I’ve been thinking a lot lately. Or, not so much thinking, but thinking it would be nice to have more time to think. Or more time to do anything. I want to be more productive, even if I’m not sure what I want to produce. I haven’t had time to figure that out yet.
I’ve noticed a convergence of ideas lately, both inside my own head and in the larger world, a world I increasingly interact with primarily via the Internet, despite the fact that I am fully capable of going outside and interacting with it directly. These ideas are mostly circling around a disturbing premise: the tools that are allowing us to share these ideas are consuming our ability to produce them in the first place.
I’ve become something of a Facebook and Twitter addict over the course of the past year. I need the constant affirmation they provide in the form of comments from acquaintances and strangers alike on the random scraps of brainstuff I frequently distribute via this medium. Comments tell me people know I exist. They make me feel important. Increasingly, they serve as a sterilized substitute for genuine human interaction.
But there may just be some hope yet: I’m seeing encouraging signs that I’m not alone in… uh… being alone. Joshua Wentz (of SIDEDOWN) laments the vacuous experience of Facebook. Jason Fried (of 37signals) tells Inc. how popularity on social networking sites does not equal success. Nick Kallen (of Twitter, no less!) discusses how our brains buckle under the sheer mass of information in the modern world.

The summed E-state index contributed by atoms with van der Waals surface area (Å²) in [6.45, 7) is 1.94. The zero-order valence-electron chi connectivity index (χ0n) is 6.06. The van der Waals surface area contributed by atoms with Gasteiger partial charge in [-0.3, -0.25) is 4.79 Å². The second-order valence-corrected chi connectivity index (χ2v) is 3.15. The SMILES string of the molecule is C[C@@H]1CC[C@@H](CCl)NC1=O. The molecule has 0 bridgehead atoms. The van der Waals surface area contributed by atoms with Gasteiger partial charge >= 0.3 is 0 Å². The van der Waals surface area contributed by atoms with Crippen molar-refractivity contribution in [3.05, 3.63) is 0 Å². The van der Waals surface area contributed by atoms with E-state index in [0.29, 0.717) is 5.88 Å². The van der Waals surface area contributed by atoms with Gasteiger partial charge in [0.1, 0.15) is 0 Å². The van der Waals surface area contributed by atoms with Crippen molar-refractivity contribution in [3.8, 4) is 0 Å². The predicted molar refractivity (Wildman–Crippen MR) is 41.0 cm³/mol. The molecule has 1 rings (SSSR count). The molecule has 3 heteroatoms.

And so, I present my manifesto. My statement of beliefs about… something. I’m just not sure what.
Family > Work > Social Networking
I need to prioritize. We all need to. What’s really the most important to us, or, more accurately, who is? Our interactions with the people who really mean something to us, who are a part of our daily existence, must come first. These people are our “family,” whether we’re related by blood or not, whether our relationships are legally recognized by the government or not.
Work is next. Work is what we do that matters to us. It’s not necessarily what we get paid to do — though if we’re lucky, we can sometimes make that happen. It’s what drives us and fulfills us.
Social networking? Well, now we begin to see its real place in the hierarchy of things. These tools can help us to reconnect with the people we care about but with whom we no longer share physical space. They can help us meet and develop meaningful relationships with people whose interests we share, but whose physical space we never have (and likely never will). But much of the time they simply provide needless distractions, inundating us with useless details about the lives of people who don’t really mean that much to us. Just because information exists, doesn’t mean it’s important.
Call to action: Delete your social networking bookmarks.
To be continued…